Last year, Redfin dubbed Andersonville the hottest neighborhood in Chicago and the 7th hottest in the country. With its abundance of charming independent businesses and hip restaurants along Clark Street and frequent neighborhood street festivals, it’s easy to see why.
Home to the Swedish American Museum and one of the city’s largest gay and lesbian communities, Andersonville is known for its diversity, quirky atmosphere and distinctive flavor. Specialty bakeries, stylish boutiques and a dynamic bar scene help make it a thriving example of colorful urban living.
Andersonville’s restaurant strip offers an amazing and delicious range of dining options, from craft brew emporium, Hopleaf Bar, to epic brunch spot, m. henry, there’s something to please every palate and craving.
Humboldt Park is one of Chicago’s hottest neighborhoods. It has gone through many cultural shifts since it’s founding in 1869. Today, about a quarter of Humboldt Park’s neighborhood is Puerto Rican and is the only officially recognized Puerto Rican neighborhood in the nation. The streets are decorated in vibrant murals and the delicious smells of the numerous restaurants waft in the air.
The stretch of Division Street between Western and California, known as the “Paseo Boricua” are flanked on either end of the strip with the iconic and massive metal Puerto Rican flags that weigh 45 tons and measure 59 feet tall.
Logan Square has a working class sensibility that keeps its hipster amenities grounded, ranging from the many artisanal cocktail lounges and gourmet coffee shops to its scruffy dive bars and cheap eats. Bike-friendly streets, community gardens and a locally run farmers market underscore it’s strong neighborly connection.
The heart of this neighborhood, the actual “square” of Logan Square, is at the intersection of Kedzie and Logan Blvd, where a circle interchange meets with Milwaukee Avenue and is one of the most striking intersections in Chicago. The large public green space traces its origins back to a Native American trail, prior to 1830 and houses the Illinois Centennial Monument, which was designed by Henry Bacon and built in 1918 to commemorate the 100th anniversary of Illinois’ statehood.
The neighborhood’s boulevards (Logan, Kedzie and Humboldt) are lined with stately greystones, lots of greenery and towering trees, making them some of the most beautiful streets in the city.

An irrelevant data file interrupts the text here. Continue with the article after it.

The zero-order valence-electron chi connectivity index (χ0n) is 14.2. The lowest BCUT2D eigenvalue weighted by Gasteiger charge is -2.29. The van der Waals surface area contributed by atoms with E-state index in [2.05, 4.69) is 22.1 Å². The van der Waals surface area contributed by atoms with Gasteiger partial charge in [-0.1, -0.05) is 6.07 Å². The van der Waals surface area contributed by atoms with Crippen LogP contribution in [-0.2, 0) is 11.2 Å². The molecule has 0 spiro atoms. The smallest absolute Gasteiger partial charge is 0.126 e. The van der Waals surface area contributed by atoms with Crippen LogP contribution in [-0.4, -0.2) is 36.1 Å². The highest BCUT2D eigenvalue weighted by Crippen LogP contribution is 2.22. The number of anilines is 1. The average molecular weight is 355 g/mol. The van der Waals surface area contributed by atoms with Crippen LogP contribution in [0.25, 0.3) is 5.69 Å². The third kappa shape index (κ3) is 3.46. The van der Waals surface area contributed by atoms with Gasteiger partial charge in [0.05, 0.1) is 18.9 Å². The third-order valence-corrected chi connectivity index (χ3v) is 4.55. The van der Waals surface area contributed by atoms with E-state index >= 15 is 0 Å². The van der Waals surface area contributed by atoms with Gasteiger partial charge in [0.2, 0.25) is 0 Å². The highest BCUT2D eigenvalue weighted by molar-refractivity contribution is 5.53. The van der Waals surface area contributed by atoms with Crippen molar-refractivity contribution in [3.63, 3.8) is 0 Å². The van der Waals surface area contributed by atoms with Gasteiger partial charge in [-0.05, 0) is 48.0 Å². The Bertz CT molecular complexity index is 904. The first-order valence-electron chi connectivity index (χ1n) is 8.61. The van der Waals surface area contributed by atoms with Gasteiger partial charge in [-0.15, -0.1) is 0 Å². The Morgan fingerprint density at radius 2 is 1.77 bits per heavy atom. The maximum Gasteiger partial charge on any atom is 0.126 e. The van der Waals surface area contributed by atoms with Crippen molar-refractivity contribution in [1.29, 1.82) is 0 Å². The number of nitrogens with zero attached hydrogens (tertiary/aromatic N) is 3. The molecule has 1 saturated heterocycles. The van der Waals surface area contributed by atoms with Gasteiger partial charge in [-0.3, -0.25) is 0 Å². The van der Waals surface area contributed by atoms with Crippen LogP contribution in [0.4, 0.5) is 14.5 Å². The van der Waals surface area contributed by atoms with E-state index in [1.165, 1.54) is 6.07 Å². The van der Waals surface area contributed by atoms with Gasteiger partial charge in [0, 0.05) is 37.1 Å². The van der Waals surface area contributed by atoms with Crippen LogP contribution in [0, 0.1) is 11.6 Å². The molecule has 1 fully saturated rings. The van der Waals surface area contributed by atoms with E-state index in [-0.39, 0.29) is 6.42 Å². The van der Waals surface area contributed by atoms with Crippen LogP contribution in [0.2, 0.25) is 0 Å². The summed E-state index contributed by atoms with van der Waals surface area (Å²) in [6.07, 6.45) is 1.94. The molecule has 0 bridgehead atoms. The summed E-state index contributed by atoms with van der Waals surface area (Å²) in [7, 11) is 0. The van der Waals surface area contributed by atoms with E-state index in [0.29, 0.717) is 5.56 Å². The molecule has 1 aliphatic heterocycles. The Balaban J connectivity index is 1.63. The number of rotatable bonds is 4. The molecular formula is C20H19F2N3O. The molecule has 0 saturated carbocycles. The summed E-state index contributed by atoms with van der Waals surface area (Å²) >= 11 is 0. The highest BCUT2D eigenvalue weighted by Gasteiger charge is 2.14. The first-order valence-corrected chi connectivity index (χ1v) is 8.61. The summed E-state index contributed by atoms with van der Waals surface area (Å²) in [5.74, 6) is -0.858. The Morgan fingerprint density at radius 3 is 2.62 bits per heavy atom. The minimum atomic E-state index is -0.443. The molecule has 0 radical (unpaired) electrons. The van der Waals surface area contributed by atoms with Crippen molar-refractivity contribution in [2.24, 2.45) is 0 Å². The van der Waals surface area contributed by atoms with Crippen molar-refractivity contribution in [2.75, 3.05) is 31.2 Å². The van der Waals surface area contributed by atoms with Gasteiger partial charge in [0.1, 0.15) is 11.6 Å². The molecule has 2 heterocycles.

Oak Park is a village adjacent to the West Side of Chicago with easy access to downtown Chicago via public transportation. Oak Park successfully devised strategies in the 1960’s to integrate rather than re-segregate its population.
Home to the Frank Lloyd Wright Home and Studio and the Ernest Hemingway Museum, Oak Park strikes the perfect balance between lively city and historical hub with one of the world’s greatest concentrations of residences designed by Prairie School architects. Frank Lloyd Wright moved to Oak Park in 1889 and the neighborhood has 23 buildings that he designed or remodeled.
Oak Park is a wonderfully diverse, liberal and people-friendly home to lots of small grass roots arts and political organizations. There are plenty of wonderful little restaurants and independent shops, in addition to a few big box amenities.
A port of entry for immigrants for over 150 years, Pilsen grew its Mexican-American population in the 60’s and now blossoms with bold murals and a youthful spirit. It is home to the National Museum of Mexican Art and countless Mexican restaurants, grocers, bakeries and shops. Our unit
River West attracts residents who desire a little more peace and quiet, while staying close to downtown. A short walk to the West Loop is incredibly convenient – for example, it’s a mere 15-minute stroll to the hot new 1K Fulton Google building.
While River West is part of the West Loop community, it also rubs elbows with trendy Wicker Park and artsy River North. It was once a thriving market area and still has plenty of family-owned restaurants, bakeries and produce stands. Some of the city’s finest premier restaurants and cafés are here, along with art galleries and converted loft spaces.
Wicker Park is known for its amazing selection of boutique shops, esoteric bookstores and countless art galleries, in addition to some of the cities most sought-after, Michelin-rated restaurants and purveyors of the best craft cocktails and beer in town.
Easy access to public transportation, a wealth of live music venues and the abundant brick and stone architecture that was built after the Great Chicago Fire of 1871, have secured Wicker Park a distinction of one of Chicago’s hippest neighborhoods.
The song was talking about a street in a different city, but that doesn`t make the neon lights any less bright on Broadway. Uptown`s major artery is a long, wide street running from Irving Park to Foster, dotted along the way with dive bars, casual restaurants and a wide range of storefronts.
From roughly 1920-1950, Uptown was an entertainment mecca. Jazz bands and Prohibition-era gangsters abounded in the neighborhood`s heyday, with hotspots like the Aragon Ballroom, Riveria Theater and the Green Mill gaining international fame. All of those spots are still in operation, making modern Uptown one of the city`s best-kept entertainment secrets and a popular destination for Chicago history buffs.Our unit